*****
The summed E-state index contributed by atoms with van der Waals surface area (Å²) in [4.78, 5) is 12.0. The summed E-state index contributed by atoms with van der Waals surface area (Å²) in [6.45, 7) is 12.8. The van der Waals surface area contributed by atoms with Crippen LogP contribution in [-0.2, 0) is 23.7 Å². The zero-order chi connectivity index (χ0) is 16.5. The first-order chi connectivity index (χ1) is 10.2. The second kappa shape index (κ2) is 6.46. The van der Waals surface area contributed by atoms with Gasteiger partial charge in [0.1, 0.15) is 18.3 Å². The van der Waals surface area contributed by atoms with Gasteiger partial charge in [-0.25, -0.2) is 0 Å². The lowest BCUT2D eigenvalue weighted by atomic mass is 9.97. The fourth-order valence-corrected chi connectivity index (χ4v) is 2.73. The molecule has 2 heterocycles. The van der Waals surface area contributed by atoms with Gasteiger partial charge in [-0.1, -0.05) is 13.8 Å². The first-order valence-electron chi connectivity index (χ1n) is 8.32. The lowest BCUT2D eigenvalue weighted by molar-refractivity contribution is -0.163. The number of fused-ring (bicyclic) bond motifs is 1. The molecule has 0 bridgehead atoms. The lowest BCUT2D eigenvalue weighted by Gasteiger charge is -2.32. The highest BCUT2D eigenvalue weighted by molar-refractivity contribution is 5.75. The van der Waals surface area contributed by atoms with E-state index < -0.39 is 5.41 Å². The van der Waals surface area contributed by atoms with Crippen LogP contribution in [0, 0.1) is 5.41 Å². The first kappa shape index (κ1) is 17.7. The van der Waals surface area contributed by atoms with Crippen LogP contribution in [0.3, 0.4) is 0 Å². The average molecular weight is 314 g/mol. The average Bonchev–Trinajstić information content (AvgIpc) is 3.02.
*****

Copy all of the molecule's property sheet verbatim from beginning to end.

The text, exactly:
The summed E-state index contributed by atoms with van der Waals surface area (Å²) in [4.78, 5) is 12.0. The summed E-state index contributed by atoms with van der Waals surface area (Å²) in [6.45, 7) is 12.8. The van der Waals surface area contributed by atoms with Crippen LogP contribution in [-0.2, 0) is 23.7 Å². The zero-order chi connectivity index (χ0) is 16.5. The first-order chi connectivity index (χ1) is 10.2. The second kappa shape index (κ2) is 6.46. The van der Waals surface area contributed by atoms with Gasteiger partial charge in [0.1, 0.15) is 18.3 Å². The van der Waals surface area contributed by atoms with Gasteiger partial charge in [-0.25, -0.2) is 0 Å². The lowest BCUT2D eigenvalue weighted by atomic mass is 9.97. The fourth-order valence-corrected chi connectivity index (χ4v) is 2.73. The molecule has 2 heterocycles. The van der Waals surface area contributed by atoms with Gasteiger partial charge in [-0.1, -0.05) is 13.8 Å². The first-order valence-electron chi connectivity index (χ1n) is 8.32. The lowest BCUT2D eigenvalue weighted by molar-refractivity contribution is -0.163. The number of fused-ring (bicyclic) bond motifs is 1. The molecule has 0 bridgehead atoms. The lowest BCUT2D eigenvalue weighted by Gasteiger charge is -2.32. The highest BCUT2D eigenvalue weighted by molar-refractivity contribution is 5.75. The van der Waals surface area contributed by atoms with E-state index < -0.39 is 5.41 Å². The van der Waals surface area contributed by atoms with Crippen LogP contribution in [0, 0.1) is 5.41 Å². The first kappa shape index (κ1) is 17.7. The van der Waals surface area contributed by atoms with Crippen LogP contribution in [0.3, 0.4) is 0 Å². The average molecular weight is 314 g/mol. The average Bonchev–Trinajstić information content (AvgIpc) is 3.02.